Laying the foundations for mapping Canada

This article was originally written and submitted as part of a Canada 150 Project, the Innovation Storybook, to crowdsource stories of Canadian innovation with partners across Canada. The content has since been migrated to Ingenium’s Channel, a digital hub featuring curated content related to science, technology and innovation.

Sir William Logan founded the Geographical Survey of Canada. His work laid the foundation for mapping the entire country. Source: Library and Archives Canada.

Molly Gatt

Algonquin College Journalism Program

Sir William Logan discovered his skill at mapping out of necessity. Born in Montreal to Scottish parents, he was sent to Edinburg to get the best education possible at only 16. But despite his high marks, Logan dropped out of university at the end of his first year to take a job at his uncle’s business.

He started as an accountant, but when opportunity struck in 1831, Logan took on a management position at a coal and copper mine in Wales. Logan realized all the efforts were pointless if the miners weren’t constantly finding minerals. He took it upon himself to make detailed and extensive maps of South Wales. Logan did this by making field observations, taking information from miners and drill cores and the use of a compass and theodolite. In 1835 the Geological Survey of Great Britain was founded and they adopted Logan’s work.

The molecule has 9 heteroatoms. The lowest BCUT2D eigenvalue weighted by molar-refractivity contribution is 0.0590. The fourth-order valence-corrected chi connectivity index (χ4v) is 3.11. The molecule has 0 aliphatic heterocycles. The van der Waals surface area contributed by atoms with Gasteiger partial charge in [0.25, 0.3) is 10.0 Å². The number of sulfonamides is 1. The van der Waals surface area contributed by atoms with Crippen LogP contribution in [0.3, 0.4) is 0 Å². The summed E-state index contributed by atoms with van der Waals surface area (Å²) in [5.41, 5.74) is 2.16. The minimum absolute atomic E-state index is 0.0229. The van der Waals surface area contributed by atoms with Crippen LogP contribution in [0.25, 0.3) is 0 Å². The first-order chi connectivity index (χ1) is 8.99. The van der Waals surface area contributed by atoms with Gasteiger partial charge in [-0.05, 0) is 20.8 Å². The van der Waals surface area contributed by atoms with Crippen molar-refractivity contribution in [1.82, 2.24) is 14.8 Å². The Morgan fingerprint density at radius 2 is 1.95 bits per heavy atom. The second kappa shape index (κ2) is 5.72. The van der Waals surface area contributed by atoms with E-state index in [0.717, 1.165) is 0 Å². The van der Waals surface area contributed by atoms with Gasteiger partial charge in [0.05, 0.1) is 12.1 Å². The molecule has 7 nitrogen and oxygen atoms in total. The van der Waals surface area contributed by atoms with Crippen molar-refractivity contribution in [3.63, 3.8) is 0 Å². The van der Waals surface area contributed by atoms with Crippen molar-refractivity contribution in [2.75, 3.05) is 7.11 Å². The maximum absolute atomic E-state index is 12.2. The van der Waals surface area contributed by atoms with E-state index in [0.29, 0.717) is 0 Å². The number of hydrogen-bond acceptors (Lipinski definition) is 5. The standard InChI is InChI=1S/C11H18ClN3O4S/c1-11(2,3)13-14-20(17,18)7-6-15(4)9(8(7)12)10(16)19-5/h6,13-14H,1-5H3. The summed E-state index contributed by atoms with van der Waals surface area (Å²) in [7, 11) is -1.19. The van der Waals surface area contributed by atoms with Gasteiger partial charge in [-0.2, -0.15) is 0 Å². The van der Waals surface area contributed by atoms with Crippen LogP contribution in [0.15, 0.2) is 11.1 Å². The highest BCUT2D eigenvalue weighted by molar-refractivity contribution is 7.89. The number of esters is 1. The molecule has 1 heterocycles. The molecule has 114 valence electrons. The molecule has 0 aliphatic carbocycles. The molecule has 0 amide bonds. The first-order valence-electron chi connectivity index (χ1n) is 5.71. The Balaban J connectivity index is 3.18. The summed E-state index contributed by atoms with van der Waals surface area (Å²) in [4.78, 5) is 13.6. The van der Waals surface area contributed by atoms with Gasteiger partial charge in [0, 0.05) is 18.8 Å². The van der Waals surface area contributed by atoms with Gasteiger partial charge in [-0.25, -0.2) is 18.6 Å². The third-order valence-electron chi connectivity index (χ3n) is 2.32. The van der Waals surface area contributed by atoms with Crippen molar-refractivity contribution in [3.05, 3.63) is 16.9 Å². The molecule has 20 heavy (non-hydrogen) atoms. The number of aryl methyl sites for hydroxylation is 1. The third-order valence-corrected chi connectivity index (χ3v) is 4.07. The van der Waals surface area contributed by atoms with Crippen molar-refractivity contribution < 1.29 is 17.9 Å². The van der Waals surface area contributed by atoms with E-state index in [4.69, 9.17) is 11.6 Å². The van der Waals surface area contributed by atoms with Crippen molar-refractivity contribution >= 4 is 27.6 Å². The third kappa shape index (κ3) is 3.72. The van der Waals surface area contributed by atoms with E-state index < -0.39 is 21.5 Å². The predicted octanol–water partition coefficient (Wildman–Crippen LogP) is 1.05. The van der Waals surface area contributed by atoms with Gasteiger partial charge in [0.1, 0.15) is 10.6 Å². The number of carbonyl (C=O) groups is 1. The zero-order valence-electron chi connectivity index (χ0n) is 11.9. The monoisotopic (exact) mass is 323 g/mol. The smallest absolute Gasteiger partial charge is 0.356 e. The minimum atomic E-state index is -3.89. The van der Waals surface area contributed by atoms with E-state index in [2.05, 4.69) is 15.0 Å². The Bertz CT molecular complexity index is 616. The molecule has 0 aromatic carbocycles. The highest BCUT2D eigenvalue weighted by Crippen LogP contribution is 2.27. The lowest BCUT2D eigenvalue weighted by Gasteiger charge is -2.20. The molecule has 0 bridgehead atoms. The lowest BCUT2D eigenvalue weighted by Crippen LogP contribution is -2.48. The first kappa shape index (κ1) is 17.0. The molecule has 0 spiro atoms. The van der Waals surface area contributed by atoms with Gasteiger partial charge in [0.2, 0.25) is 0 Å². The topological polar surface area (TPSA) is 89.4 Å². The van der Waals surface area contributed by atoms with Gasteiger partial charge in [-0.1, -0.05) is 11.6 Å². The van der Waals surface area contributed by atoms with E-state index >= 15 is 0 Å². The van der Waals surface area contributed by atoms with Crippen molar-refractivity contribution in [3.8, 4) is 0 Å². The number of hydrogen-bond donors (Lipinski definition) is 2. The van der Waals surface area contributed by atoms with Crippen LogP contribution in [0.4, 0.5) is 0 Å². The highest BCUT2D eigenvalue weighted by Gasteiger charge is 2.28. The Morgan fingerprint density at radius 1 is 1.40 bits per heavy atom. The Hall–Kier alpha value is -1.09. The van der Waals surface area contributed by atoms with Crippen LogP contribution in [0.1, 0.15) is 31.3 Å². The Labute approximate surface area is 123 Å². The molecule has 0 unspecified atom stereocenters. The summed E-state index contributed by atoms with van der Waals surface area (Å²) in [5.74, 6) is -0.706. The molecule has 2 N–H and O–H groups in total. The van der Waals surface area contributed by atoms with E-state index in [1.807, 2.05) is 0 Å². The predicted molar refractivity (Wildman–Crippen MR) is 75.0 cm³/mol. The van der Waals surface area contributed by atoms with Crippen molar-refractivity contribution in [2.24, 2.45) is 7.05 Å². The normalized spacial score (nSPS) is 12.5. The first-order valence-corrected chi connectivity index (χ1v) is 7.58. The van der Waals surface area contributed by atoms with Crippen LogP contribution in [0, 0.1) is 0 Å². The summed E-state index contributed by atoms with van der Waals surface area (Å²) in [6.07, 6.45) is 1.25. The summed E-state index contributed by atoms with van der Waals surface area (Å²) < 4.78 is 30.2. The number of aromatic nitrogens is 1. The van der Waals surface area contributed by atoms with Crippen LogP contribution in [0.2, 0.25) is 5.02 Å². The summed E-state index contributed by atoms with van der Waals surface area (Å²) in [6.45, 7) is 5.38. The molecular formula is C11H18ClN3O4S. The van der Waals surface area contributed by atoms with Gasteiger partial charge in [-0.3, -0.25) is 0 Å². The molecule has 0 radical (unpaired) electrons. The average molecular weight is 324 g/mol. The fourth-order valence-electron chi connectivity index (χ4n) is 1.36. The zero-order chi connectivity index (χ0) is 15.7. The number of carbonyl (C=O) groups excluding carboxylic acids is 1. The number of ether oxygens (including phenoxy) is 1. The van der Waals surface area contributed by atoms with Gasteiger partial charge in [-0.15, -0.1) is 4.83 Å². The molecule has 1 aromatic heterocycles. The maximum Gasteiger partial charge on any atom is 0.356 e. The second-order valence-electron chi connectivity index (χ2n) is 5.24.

Logan worked for his uncle’s company for over 20 years and continued mapping the South of Wales until an opportunity in Canada presented itself. Canada needed a geographical survey and Logan was ready for the job. He moved back to his hometown of Montreal and set up the first building for the Geological Survey of Canada in 1843.

That year, Logan and his team surveyed the Gaspé Peninsula. Followed by the Canadian Shield, Timiskaming, Ottawa and Lake Superior regions. Logan worked hard for his position. He spent half his time traveling the country mapping and the other half traveling internationally to promote the GSC. With his team, he laid the foundation for mapping the rest of Canada. Logan worked until his death in 1875. He was inducted into the Canadian Science and Engineering Hall of Fame in 1992.

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